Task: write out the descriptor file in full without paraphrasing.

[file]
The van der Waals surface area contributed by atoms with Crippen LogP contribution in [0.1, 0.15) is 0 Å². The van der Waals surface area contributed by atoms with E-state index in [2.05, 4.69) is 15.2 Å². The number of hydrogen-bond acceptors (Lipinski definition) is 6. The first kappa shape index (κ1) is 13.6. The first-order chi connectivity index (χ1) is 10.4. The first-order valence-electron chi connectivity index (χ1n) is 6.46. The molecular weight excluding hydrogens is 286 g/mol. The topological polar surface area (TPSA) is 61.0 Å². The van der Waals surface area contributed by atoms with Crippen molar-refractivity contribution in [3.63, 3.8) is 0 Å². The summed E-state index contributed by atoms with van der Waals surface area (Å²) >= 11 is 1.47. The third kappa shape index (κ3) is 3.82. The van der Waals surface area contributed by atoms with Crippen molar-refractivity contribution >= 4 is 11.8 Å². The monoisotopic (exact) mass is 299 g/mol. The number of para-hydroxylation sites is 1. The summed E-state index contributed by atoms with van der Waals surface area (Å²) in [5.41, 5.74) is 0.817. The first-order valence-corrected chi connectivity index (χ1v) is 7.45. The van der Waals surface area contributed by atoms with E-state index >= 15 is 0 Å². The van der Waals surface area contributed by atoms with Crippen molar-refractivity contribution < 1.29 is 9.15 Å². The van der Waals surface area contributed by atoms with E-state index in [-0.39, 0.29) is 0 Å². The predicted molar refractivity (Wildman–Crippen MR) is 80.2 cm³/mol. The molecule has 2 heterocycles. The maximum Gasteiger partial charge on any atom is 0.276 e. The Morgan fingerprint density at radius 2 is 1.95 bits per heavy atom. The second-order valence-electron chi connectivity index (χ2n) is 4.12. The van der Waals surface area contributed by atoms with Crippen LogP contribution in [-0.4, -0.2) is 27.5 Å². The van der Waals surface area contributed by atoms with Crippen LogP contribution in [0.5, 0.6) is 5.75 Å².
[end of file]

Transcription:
The van der Waals surface area contributed by atoms with Crippen LogP contribution in [0.1, 0.15) is 0 Å². The van der Waals surface area contributed by atoms with E-state index in [2.05, 4.69) is 15.2 Å². The number of hydrogen-bond acceptors (Lipinski definition) is 6. The first kappa shape index (κ1) is 13.6. The first-order chi connectivity index (χ1) is 10.4. The first-order valence-electron chi connectivity index (χ1n) is 6.46. The molecular weight excluding hydrogens is 286 g/mol. The topological polar surface area (TPSA) is 61.0 Å². The van der Waals surface area contributed by atoms with Crippen molar-refractivity contribution in [3.63, 3.8) is 0 Å². The summed E-state index contributed by atoms with van der Waals surface area (Å²) >= 11 is 1.47. The third kappa shape index (κ3) is 3.82. The van der Waals surface area contributed by atoms with Crippen molar-refractivity contribution >= 4 is 11.8 Å². The monoisotopic (exact) mass is 299 g/mol. The number of para-hydroxylation sites is 1. The summed E-state index contributed by atoms with van der Waals surface area (Å²) in [5.41, 5.74) is 0.817. The first-order valence-corrected chi connectivity index (χ1v) is 7.45. The van der Waals surface area contributed by atoms with E-state index >= 15 is 0 Å². The van der Waals surface area contributed by atoms with Crippen molar-refractivity contribution < 1.29 is 9.15 Å². The van der Waals surface area contributed by atoms with E-state index in [-0.39, 0.29) is 0 Å². The predicted molar refractivity (Wildman–Crippen MR) is 80.2 cm³/mol. The molecule has 2 heterocycles. The maximum Gasteiger partial charge on any atom is 0.276 e. The Morgan fingerprint density at radius 2 is 1.95 bits per heavy atom. The second-order valence-electron chi connectivity index (χ2n) is 4.12. The van der Waals surface area contributed by atoms with Crippen LogP contribution in [-0.4, -0.2) is 27.5 Å². The van der Waals surface area contributed by atoms with Crippen LogP contribution in [0.5, 0.6) is 5.75 Å².